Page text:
With the White House now planning on hosting one, it’s the clearest sign yet that this is a trend that has advanced beyond the insular world of geeks and tinkerers and has made it to the most hallowed halls on the planet.

Apple co-founder Steve Wozniak playing Segway polo at the first-ever Maker Faire in 2006.


(Credit:
Daniel Terdiman/CNET)

The White House has yet to release specific details for its Maker Faire plans, and it’s certain it would host a much smaller version of the event than the ones that attract more than 100,000 people in San Mateo each spring. But according to text of a blog post it published Monday, the White House said that the event “will be an opportunity to highlight both the remarkable stories of Makers like Joey [Hudy] and commitments by leading organizations to help more students and entrepreneurs get involved in making things.”

The White House — which is planning a series of initiatives that encourage industry, universities, municipalities, and foundations to support the maker movement — also said that those who are interested in getting involved in the event can send photos, videos, or descriptions of their projects to maker@ostp.gov, or can tweet them using the hashtag “IMadeThis.”

The White House will be hosting its first-ever Maker Faire sometime later this year.


(Credit:
Daniel Terdiman/CNET)

Dale Dougherty, one of the founders of Maker Faire, told CNET that he and his fellow organizers will be involved in the production of the White House event, but that it’s very unclear what form it will take and what the logistics will be like. “We’re going to bring our electronics into the White House?” Dougherty said. “We’re going to have to figure that all out….The White House kind of has to define what this is. How much space, and who can come — whether it’s public or private.”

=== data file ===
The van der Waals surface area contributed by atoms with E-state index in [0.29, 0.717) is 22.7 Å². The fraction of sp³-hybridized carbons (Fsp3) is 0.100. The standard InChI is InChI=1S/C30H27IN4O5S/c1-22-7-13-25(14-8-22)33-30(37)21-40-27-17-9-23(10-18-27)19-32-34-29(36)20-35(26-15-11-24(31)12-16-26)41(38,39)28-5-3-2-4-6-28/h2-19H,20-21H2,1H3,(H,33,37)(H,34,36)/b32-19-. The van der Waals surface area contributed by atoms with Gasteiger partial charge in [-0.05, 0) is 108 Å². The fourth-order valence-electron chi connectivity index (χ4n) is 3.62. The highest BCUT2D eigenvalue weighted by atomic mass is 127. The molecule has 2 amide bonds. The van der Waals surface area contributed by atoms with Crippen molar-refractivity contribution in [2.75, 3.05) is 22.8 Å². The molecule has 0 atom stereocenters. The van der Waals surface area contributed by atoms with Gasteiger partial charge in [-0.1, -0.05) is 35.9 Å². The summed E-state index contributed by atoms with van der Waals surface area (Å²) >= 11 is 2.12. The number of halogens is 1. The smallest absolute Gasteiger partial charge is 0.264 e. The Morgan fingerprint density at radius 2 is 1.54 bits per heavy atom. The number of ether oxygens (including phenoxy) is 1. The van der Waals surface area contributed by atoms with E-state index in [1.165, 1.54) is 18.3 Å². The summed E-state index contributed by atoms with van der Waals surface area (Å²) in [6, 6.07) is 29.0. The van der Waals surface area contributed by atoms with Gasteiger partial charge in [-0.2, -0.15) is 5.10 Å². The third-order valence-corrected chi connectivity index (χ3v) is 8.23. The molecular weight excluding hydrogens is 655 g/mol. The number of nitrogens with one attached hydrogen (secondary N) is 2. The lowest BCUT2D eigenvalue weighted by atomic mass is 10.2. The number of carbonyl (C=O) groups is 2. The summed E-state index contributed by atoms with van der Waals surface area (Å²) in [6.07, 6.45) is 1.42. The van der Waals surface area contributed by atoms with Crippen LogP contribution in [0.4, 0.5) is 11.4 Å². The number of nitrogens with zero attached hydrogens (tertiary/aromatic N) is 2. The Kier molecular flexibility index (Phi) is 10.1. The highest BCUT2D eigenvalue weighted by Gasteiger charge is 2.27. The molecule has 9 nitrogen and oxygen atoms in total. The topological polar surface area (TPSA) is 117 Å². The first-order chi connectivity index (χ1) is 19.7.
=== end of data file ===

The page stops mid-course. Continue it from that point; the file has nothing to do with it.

Still, for Dougherty, who was was honored at the White House as a “Champion of Change” in 2011, having the White House get on board is a big thing. “It’s pretty nice,” he admitted. “Cities want to organize Maker Faires. Countries see this tied to innovation, to creativity, and it’s really wonderful to see that connection. I think it’s a genuine thing. You come to Maker Faire and you see all this stuff happening. We want more of it, to help stimulate all this activity.”

A couple of weeks ago, Doughtery added, he was in Norway helping to launch the first Maker Faire there. He said that in Norway, he announced that this was the “year of the maker.” And now? “The White House thing would definitely help us celebrate the year of the maker.”